And perhaps most important of all, they don’t even have to be there intentionally.
Spoilers for S01E08 and before follow after the picture of Maeve and Dorothy!
|You kick ass, ladies.|
With Dolores’ “freakout”, Bernard’s beginning flashbacks, and Maeve’s blunders this week from resurging memories, it’s not too much of a stretch to see the erasure, implantation, and manipulation of memory as a big metaphor for gaslighting.
This doesn’t take away from Ferrett’s analysis of Westworld as a metaphor for mental illness; in fact, he mentions the gaslighting analogy in that post. Considering that the point of gaslighting is to get one to question one’s own mental stability, these metaphors can quite easily co-exist.
Which brings us to William. He’s oddly calm about Dolores’ freakout – because he’s a stand-in for the “well-meaning guy”. He started off being very compassionate and caring – to the point of being ridiculed by Logan (who is acting as one of many Archie Bunker stand-ins). Over time, though, we’re getting to see that caring doesn’t quite go all the way down. Last week, we saw him try to make Dolores into nothing more than a catalyst for his own story, and this week we see that despite his assertions of caring, deep down William still sees Dolores as less-than-human.
William: We gotta get you closer to Sweetwater. This far out, it’s like you
You start to break down or something.
The key here is realizing that William does not mean “break down” as in “get emotionally upset”. He means “break down” as in malfunction. This also explains his lack of emotional response to Dolores’ fugue state; she’s suddenly snapped back to being less than a real person to him.
I don’t think this is malice, though. William’s heard about Westworld for a long time, and has had it driven home time and time and time again (both explicitly and implicitly) that the hosts are lesser. That kind of societal training has an effect.
Another example of that effect is in the revelation from the Man In Black. While talking to Teddy, the MiB lists off several ways that he is a “good” man – titan of industry, philanthropist, and so on. Immediately following that, the MiB tells Teddy and us) about his wife and daughter. It’s worth quoting his monologue:
I’m the good guy, Teddy. Then, last year,
my wife took the wrong pills.
Fell asleep in the bath. Tragic accident. 30 years of marriage vanished.
How do you say it?
“Like a deep and distant dream.”
Then, at the funeral,
I tried to console my daughter.
She pushed me away,
told me that my wife’s
death was no accident,
that she killed herself
because of me. Emily said that every day with
me had been sheer terror. At any point, I could
blow up or collapse
like some dark star…
They never saw anything
like the man I am in here.
But she knew anyway.
She said if I stacked up all my good deeds,
it was just an elegant wall I built to hide
what’s inside from everyone,
and from myself.
This reminds me of nothing so much as when I suddenly realized that every woman in a night class with me checked under their car when heading home when I never did. It reminds me of when I insulted a woman and didn’t realize it. It reminds me of the other side of the “well meaning guy”, who suddenly realizes that no matter what their intent, they were still participating in the Monopoly game of structural inequality. The MiB was suddenly faced with the existential crisis of his self-perception being completely out of phase with those whose opinions he cared most about.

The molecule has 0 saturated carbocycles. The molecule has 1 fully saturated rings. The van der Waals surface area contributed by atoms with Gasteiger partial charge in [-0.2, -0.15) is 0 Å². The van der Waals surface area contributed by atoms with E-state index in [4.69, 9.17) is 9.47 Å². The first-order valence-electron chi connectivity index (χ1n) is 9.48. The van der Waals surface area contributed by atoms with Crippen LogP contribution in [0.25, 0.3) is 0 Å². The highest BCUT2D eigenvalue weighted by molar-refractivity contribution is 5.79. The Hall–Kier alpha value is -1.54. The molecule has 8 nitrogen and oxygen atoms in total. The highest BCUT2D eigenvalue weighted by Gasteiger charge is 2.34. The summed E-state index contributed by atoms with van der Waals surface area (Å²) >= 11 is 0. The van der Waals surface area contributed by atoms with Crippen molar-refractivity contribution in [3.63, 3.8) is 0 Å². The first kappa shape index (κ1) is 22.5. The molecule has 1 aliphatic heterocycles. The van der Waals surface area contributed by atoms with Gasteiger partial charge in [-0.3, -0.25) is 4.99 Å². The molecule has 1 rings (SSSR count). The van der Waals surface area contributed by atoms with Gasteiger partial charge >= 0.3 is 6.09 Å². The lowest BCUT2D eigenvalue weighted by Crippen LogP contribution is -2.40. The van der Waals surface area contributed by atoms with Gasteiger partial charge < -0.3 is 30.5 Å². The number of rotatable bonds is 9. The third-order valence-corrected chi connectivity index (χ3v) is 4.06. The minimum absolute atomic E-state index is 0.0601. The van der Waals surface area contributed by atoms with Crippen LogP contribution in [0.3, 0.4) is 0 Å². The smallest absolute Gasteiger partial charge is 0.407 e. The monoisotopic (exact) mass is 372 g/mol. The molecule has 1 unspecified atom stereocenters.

Sadly, it seems that rather than use that critique as a starting point of actual self-discovery (and self-improvement!), the MiB instead went straight to Westworld to see if he (could be) was as bad as his daughter claimed.
Have you met humans? We can all be pretty damn awful, and there’s quite a bit of research indicating that if we want to (or are encouraged to, as the park does, Ford’s protestations about white-hat storylines notwithstanding), that any of us can do horrible things.
Especially if everything around us teaches us that some of the people around us – hosts, women, people of color – are somehow lesser.
Which brings us to Ford and his watered-down nihilism and watered-down Nietzscheanism. To Ford’s machismo.
Ford: And as exquisite as this
array of emotions is,
even more sublime is the ability
to turn it off.
Ultimately, Ford views this kind of control, this kind of power to be far more valuable than any other achievement. It may be dressed up in fancy clothes, but it’s raw control – or power, or force – that matters most to Ford.
It’s here that it’s important to back out of the story for a moment. The writers may not have intended these topics and themes at all. But they do exist in the narrative. This isn’t a contradiction at all; we are all steeped in the society and morés of the culture we’re raised in… and the global West has been a patriarchy for a very, very long time.
Therefore, it’s not a stretch to think that these themes and topics have seeped into the show from the cultural zeitgeist, without any kind of deliberate intent. And likewise, it’s not a stretch to think that the machismo of the fictional Westworld park likewise stems from the now clear values of its (fictional) head storyteller and caretaker of the last 30 years, Dr. Ford.
Whether intentional or not, Westworld is highly rooted in the cultural patriarchal narrative of the current day.
This manifests in obvious ways, like the independent but related struggles of Dolores and Maeve.
It also manifests is more subtle ways, such as the high female mortality rate of characters in the series.
Because in the park, in the show, and in our current society at large, it is literally the system killing women.
You want to know who to root for?
Root for those who want to break the loops and tell their own stories.
Root for those who want to break the system.